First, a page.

Book Details
Title: Debris
Author: Jo Anderton
Publisher: Angry Robot
Pages: 464
Year: 2010
Language: English
Format: E-book
ISBN: 978-0-85766-155-5
First published: 2010

Sunday, December 1, 2013

Pump Six and Other Stories - Paolo Bacigalupi

My first exposure to Paolo Bacigalupi's work was the story The People of Sand and Slag, which has been included in John Joseph Adams' excellent anthology Wastelands: Stories of th Apocalypse(2008.) Soon after I had the opportunity to read Bacigalupi's first collection for review. Pump Six and Other Stories was published by Night Shade Books and collects ten stories (eleven if you have the limited edition) from the period 1999 till 2008. The title story is original to the collection, the others have been published in various magazines and anthologies over the years. Having read it, I was nut surprised that Bacigalupi's first novel The Windup Girl (2009) turned out to be such a success. This collection displays Bacigalupi's talent. It  must be said that it is a seriously depressing set of stories though.

Many of the themes that would show up in his later novel. There are two stories with Asian settings for instance, not something many American science fiction writers without an Asian background have attempted. His environmental themes also show up in a number of stories. Climate change, scarcity of fossil fuels, genetic engineering, agricultural practices and water shortages all show up in one or more stories. Two pieces are set in the same future as The Windup Girl and one of them even shares a character with the novel. He has been renamed but is still clearly recognizable. If you want to know what his writing is about, Pump Six and Other Stories is the place to start.

The collection opens with A Pocket Full of Dharma (The Magazine of Fantasy and Science Fiction, February 1999), a story set in  a future China. Wang Jun, a young boy, orphaned and homeless, attempts  to survive in the city of Chengdu by stealing and begging. Fortune seems  to smile on him when he sees a foreigner with an expensive pair of  glasses he intends to steal. Following the foreigner he is witness to  his murder. The killers allow him to take the glasses but only if he will carry a datacube for them. When the person he is supposed to  deliver it to, fails to show up he decides to keep the cube and  unwillingly becomes involved in the political struggles over Tibet. I was struck by Wang's will to survive and the lengths he will go to to fill his belly every evening. On the one hand you want to smack him for not seeing the bigger picture, on the other you fully understand his  instinct for self preservation. There is also an undertone in the story that comments on China's drive to grow and develop and the price its leaders are willing to pay for it. Thematically it is pretty dark but I also felt a sense of wonder about the development project described in the story.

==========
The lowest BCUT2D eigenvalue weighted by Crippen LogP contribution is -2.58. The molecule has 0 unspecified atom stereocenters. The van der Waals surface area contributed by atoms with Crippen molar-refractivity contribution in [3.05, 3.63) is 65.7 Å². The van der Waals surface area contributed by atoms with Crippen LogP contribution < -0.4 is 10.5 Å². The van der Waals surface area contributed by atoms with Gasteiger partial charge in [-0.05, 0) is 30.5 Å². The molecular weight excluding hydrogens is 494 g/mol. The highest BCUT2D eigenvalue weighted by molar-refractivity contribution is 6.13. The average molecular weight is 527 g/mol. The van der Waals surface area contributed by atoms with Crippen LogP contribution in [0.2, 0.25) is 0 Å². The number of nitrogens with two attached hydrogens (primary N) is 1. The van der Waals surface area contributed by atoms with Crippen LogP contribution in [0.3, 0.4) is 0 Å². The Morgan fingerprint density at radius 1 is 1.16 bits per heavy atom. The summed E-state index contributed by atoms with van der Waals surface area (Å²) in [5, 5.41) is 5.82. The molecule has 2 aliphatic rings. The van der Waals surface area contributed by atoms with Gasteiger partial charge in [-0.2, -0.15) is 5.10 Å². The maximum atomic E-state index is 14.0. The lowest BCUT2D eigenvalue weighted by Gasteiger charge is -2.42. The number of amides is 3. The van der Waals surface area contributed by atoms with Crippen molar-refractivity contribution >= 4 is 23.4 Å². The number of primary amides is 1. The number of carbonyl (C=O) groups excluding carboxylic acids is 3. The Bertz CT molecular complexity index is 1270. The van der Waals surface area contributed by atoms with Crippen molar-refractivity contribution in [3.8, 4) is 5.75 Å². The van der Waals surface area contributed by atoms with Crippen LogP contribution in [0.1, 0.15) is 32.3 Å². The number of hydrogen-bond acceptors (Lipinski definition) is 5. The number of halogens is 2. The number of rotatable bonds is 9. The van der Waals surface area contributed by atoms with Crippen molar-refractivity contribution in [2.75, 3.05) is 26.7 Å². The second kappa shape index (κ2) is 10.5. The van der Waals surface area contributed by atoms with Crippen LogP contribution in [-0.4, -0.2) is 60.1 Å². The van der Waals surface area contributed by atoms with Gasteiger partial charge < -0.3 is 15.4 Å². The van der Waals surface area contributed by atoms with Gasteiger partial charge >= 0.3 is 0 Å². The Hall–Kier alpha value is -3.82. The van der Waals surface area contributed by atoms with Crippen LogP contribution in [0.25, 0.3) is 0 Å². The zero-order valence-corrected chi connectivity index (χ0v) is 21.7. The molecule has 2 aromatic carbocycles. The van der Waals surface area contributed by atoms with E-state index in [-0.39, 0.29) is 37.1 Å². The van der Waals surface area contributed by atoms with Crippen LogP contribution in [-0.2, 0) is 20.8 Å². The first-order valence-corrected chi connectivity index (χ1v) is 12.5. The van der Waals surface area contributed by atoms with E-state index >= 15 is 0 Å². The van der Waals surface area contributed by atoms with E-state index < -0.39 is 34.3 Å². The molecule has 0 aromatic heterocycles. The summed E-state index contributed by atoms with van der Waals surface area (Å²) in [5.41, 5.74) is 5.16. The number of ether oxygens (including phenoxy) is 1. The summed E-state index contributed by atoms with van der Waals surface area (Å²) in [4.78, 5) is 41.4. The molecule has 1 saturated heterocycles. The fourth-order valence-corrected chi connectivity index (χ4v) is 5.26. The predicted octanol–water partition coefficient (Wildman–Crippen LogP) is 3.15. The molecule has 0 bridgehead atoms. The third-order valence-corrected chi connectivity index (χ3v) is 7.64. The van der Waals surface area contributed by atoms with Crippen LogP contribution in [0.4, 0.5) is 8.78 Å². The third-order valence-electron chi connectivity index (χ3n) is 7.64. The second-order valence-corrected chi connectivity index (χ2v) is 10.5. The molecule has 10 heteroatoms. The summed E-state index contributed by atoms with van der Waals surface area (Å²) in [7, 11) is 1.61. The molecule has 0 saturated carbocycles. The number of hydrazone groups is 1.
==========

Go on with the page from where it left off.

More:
The second story is The Fluted Girl (The Magazine of Fantasy and Science Fiction, June 2003). Set in a world where in some places at least, governing seems to have reverted back to a feudal  system, with the subjects of of a fief are little more than property. For the rich, virtual immortality is available but at a high price. To gain financial independence Madame Belari has carefully raised two fluted girls. Girls that literally use each other's body as a musical  instrument. One of the two seems happy to go along with this treatment, expecting to one day become a star, but the other, Lidia, is not content. The death or her only friend has hit her hard and when it is time for Belari to reveal her carefully nurtured girls to the general public, she rebels. The only word I can think of that fits what his being done to the girls is "perverse" really. The disregard for the wellbeing or human rights of the girls is shocking. Ones Lidia's eyes are opened, there is no way back for her, she must find a way to free herself, or failing that, take revenge. It is the bleakest story in the collection and the fact that Bacigalupi leaves the reader with an open ending makes it even more depressing.

The People of Sand and Slag (The Magazine of Fantasy and Science Fiction, February 2004) is a very different kind of story. Bacigalupi examines what it means to be human using the point of view of far future trans-human beings and, most unexpectedly, a dog. The nearly invulnerable humans inhabit a completely destroyed world. Having advanced to the point where anything can be a source of energy and body parts can be regrown in hours, the dog seems strangely vulnerable to them. And yet, it triggers something in at least one of these people. The casual brutality and the fragility of the poor dog are what gives this story it's punch. When I first read it I was very impressed with it and it holds up well after a reread.

The next story also has an air of far future science fiction, set after we have managed to wreck Earth. It takes us in another, in some ways more positive direction however. The Pasho (Asimov's September 2004) is something of a generational conflict. A young man from a desert tribe goes to the city of their historical enemy to learn the ways of the Pasho. His grandfather, who once led a raid that destroyed the city his grandson went to study, disapproves of what he has become when he returns.